WHY WE DON’T: That jackass Connely. Is that really Spock’s voice?
REVIEW: Season 2 of Discovery begins with a familiar name (not to say face) joining the crew as its (temporary?) commanding officer, Captain Christopher Pike.
Anson Mount looks vaguely like both Jeffrey Hunter and Bruce Greenwood, but regardless of your familiarity with those interpretations, brings immediate charm to the role. We quickly get a sense of who he is. A practical man who is (but for one line) anti-technobabble and likes easy to understand analogies.
An honest man who uses transparency to get the trust of his crew, and treats them as a team where rank doesn’t really matter (even gives us the feeling we’re going to see more of the extended bridge crew, and indeed, they get their moments).
He’s a little out of it, having been forced to sit out the war, and on a ship that is not his own while Enterprise gets repaired from system-wide failure. And he gets serious sometimes, will act like the dad if his officers start bickering, has no patience for defeatist attitudes, and is loyal to a fault when it comes to his people.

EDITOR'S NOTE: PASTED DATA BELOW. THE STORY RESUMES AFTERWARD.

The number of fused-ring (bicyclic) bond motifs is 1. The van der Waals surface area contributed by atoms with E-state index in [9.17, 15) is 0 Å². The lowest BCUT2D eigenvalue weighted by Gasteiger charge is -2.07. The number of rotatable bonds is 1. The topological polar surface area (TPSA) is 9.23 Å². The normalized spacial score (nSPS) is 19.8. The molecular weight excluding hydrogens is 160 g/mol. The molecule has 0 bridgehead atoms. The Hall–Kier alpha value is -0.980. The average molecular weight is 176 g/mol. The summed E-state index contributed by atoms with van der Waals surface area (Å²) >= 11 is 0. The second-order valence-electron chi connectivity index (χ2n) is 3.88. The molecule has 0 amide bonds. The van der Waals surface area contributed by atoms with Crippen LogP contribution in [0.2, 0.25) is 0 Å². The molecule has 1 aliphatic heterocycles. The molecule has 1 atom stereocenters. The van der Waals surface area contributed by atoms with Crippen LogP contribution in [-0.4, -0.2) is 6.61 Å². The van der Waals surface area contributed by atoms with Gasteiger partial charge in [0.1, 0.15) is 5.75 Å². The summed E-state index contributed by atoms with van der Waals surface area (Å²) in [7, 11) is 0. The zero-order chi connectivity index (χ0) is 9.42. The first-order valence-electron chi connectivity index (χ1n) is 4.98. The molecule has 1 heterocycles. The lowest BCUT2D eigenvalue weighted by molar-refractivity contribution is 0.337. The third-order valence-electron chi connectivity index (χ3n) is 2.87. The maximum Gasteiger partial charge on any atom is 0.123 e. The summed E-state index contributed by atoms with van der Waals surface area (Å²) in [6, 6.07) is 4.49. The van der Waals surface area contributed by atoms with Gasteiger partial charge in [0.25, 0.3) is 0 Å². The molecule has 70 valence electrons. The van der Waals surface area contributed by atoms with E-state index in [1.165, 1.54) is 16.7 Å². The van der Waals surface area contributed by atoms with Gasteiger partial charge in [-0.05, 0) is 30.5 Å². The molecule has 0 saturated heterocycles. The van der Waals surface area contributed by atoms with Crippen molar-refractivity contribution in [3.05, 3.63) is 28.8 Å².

This is post-The Cage (there’s a cute reference to it in Lorca’s old ready room), and for older fans, the “toll” the journey took on the Enterprise’s captain stems from that episode.
I’m very happy that he sticks around at the end, and rather intrigued by how he and Saru will “share” command. After Lorca’s dark secrets, it’s nice to have a more heroic figure leading the crew, and Pike makes a great first impression.
Not to say there aren’t mysteries set up in this first episode. At first, I thought the asteroid was the origin of dilithium or something, but no, it was already a thing in that Short Trek with Tilly. So what IS this new power source?
But that’s a MacGuffin. The big mystery is really the relationship between Michael and her foster brother Spock. Part of the story is told through flashbacks to her adoption by Sarek and Amanda, and the decidedly uncommunicative younger Spock who would rather play with his futuristic Etch-a-Sketch than deal with his new sister…